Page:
What executives are saying about the future of hybrid work

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In the postpandemic future of work, nine out of ten organizations will be combining remote and on-site working, according to a new McKinsey survey of 100 executives across industries and geographies.1 The survey confirms that productivity and customer satisfaction have increased during the pandemic.

Despite the embrace of a hybrid model, though, most organizations have only begun to think through and articulate the specifics of how to carry out a more permanent mix of remote and on-site working for all roles that aren’t essential to perform on-site. Many of their employees are feeling anxious as a result. The sustainability of pandemic-style productivity gains might well depend on how organizational leaders address the anxiety their employees feel—and the associated levels of burnout.

The secrets to hybrid work success: what employees are saying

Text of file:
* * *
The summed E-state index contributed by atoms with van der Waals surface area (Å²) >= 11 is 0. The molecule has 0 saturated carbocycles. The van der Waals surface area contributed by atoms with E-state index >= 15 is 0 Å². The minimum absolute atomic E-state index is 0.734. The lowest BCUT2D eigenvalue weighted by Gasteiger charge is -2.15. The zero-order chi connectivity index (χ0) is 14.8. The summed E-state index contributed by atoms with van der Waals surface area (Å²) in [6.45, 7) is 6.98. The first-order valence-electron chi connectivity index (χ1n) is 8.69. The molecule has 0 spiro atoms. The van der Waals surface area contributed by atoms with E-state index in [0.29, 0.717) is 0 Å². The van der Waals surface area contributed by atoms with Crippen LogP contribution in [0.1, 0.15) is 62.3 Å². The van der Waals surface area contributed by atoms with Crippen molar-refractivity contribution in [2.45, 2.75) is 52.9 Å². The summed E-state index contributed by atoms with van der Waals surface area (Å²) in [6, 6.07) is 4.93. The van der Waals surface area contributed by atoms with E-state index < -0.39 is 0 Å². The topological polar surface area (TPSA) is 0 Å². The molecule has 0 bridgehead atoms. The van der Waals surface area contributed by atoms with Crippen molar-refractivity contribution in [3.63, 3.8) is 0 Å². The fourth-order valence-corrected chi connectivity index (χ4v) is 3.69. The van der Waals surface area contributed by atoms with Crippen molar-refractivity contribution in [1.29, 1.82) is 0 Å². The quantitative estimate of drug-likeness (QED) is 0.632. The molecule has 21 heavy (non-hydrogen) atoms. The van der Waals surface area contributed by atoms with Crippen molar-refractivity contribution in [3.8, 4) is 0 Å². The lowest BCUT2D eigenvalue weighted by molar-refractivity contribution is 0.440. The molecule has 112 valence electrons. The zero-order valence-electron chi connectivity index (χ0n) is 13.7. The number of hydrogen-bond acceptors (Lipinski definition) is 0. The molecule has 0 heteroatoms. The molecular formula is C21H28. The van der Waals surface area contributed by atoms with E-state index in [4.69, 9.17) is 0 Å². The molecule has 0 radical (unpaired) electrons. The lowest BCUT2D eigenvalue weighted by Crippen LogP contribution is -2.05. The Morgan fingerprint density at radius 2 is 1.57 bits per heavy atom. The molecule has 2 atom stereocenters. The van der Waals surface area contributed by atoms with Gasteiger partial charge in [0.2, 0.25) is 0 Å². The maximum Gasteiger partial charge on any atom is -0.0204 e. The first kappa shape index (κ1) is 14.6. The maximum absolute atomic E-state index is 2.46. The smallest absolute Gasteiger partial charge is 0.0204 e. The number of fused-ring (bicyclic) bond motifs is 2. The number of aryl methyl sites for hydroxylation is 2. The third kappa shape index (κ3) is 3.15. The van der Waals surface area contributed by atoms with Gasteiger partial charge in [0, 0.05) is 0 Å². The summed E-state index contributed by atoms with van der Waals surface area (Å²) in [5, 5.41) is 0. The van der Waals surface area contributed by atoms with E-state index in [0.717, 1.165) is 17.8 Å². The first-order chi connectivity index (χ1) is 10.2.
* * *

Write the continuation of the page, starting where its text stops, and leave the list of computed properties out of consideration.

A McKinsey Live event on ‘Getting hybrid work right: What employees are saying’

The following charts, drawn from our survey, offer insights for executives who are sorting out the particulars of the hybrid approach. A notable finding is that organizations with the biggest productivity increases during the pandemic have supported and encouraged “small moments of engagement” among their employees, moments in which coaching, mentorship, idea sharing, and coworking take place. These organizations are preparing for hybrid working by training managers for remote leadership, by reimagining processes, and by rethinking how to help employees thrive in their roles.

In the post-COVID-19 future, C-suite executives expect an increase in hybrid work.
Most organizations don’t yet have a detailed vision in place for hybrid work.
Most C-suite executives report improvement in their organizations’ productivity, customer satisfaction, employee engagement, and diversity and inclusion.
Organizations that have kept employees connected have also tended to see their productivity increase.
Leading organizations are most likely to have helped managers lead differently.
Lagging companies are least likely to experiment and iterate processes.
Most organizations have changed their hiring processes, but leading  companies have reimagined them entirely.
Many organizations have started to reassess the number of people in each role  or function, but only a few have rematched employees with priority roles.
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